- The Washington Times - Saturday, March 21, 2009

RICHMOND | Nearly four decades ago, a commission that revised the Virginia Constitution decided not to reform the secretive backroom dealings that chose state judges because there wasn’t evidence the process was creating a bad judiciary.

Although the process has become more open in recent years, critics are demanding an overhaul - or at least a serious review - of the way Virginia chooses its judges.

Some argue that the system is too secretive and that many legislators are lawyers who practice before the judges they select. Others cite the bitter feuds among legislators that have recently prevented some judgeships from being filled.

“Right now, most of the meetings are still going on behind closed doors,” said Elizabeth Haring, founder of the Pitchfork Rebellion, an organization that wants term limits and a more thorough review of a judge’s performance or a candidate’s credentials. “The public has no way of knowing on what basis they are appointing these judges.”

Virginia and South Carolina are the only states where the legislature chooses judges, according to the National Center for State Courts. In other states, judges are elected by voters or appointed by the governor, sometimes with input from a nonpartisan judicial nomination commission.

In Virginia, the party that controls the General Assembly chooses judges for the two statewide appellate courts and the State Corporation Commission in private caucus meetings. Approval on the floor in public view is typically a formality.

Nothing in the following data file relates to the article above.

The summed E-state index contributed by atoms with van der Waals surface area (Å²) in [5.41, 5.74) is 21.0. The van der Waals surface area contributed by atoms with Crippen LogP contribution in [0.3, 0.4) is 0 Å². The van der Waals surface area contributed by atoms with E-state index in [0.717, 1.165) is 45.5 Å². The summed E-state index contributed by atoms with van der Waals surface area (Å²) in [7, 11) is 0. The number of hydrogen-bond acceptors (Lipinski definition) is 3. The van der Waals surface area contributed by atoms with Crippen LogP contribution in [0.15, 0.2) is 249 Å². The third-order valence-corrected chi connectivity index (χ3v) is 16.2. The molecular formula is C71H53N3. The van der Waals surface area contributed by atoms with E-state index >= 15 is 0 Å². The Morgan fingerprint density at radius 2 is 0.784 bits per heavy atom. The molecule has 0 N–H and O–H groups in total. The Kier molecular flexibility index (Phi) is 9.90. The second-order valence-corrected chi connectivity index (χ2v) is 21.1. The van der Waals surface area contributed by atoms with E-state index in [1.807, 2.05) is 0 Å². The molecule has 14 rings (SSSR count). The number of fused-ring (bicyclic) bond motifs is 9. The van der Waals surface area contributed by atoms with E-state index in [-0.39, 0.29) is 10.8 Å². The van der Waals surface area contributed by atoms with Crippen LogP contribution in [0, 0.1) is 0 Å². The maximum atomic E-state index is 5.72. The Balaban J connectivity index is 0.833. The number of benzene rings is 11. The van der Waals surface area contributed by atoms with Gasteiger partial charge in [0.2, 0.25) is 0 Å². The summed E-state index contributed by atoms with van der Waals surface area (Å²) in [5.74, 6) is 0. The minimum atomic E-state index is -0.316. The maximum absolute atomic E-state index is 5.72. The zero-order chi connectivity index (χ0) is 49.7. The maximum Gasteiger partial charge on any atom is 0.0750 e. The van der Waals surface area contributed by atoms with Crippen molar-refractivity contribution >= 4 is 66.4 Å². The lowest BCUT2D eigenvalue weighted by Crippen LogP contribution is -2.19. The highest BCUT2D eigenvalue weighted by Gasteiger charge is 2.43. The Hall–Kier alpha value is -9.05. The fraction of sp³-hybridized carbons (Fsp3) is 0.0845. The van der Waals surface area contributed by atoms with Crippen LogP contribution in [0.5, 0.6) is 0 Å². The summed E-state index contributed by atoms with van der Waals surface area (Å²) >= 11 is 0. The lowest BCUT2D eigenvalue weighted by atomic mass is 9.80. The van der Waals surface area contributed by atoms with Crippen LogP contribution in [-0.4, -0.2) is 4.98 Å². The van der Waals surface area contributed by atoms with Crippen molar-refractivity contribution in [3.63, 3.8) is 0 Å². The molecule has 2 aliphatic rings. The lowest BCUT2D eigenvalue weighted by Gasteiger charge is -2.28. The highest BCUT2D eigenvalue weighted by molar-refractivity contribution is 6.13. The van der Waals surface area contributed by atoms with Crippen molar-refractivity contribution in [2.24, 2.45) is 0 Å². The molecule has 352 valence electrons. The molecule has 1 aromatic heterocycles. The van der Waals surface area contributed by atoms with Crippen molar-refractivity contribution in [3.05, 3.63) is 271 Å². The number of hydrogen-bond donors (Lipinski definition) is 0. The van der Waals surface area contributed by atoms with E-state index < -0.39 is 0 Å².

Lower-court judges are chosen by their local legislative delegation, usually with input from the local bar association, then forwarded to the legislature for approval.

Ms. Haring and her group said the local delegation meetings where judgeships are discussed aren’t always open to the public. If they are, they’re often hard to find.

“The point they do make, which is something we need to improve, is that it’s too difficult to find out when judges are up for appointment and when they can speak,” said Delegate David Albo, Fairfax Republican, who chairs the House committee that interviews judicial candidates.

He said the committee might start posting that information on the Internet, but he’s not convinced a fundamental change in Virginia’s system is necessary. In fact, he said it works far better than would a system that allowed voters to elect judges.

“That system is ludicrous,” Mr. Albo said. “The only people who usually contribute to those campaigns are lawyers and big businesses, then they go before a judge after they’ve contributed money to them. Compared to that, our process is a lot better.”

A.E. Dick Howard, a University of Virginia law professor, agreed. He presided over a commission that considered the same questions in 1971 when revising the state constitution. The commission concluded that there was no evidence the process produced a bad judiciary and left intact one of the legislature’s most important constitutional powers.

But he said the issue is again ripe for reconsideration.

The process has become more contentious in a now-divided General Assembly. Republicans control the House and Democrats the Senate. Last year when deadlocked legislators adjourned without appointing three statewide judges, Gov. Tim Kaine had to step in and fill the posts.

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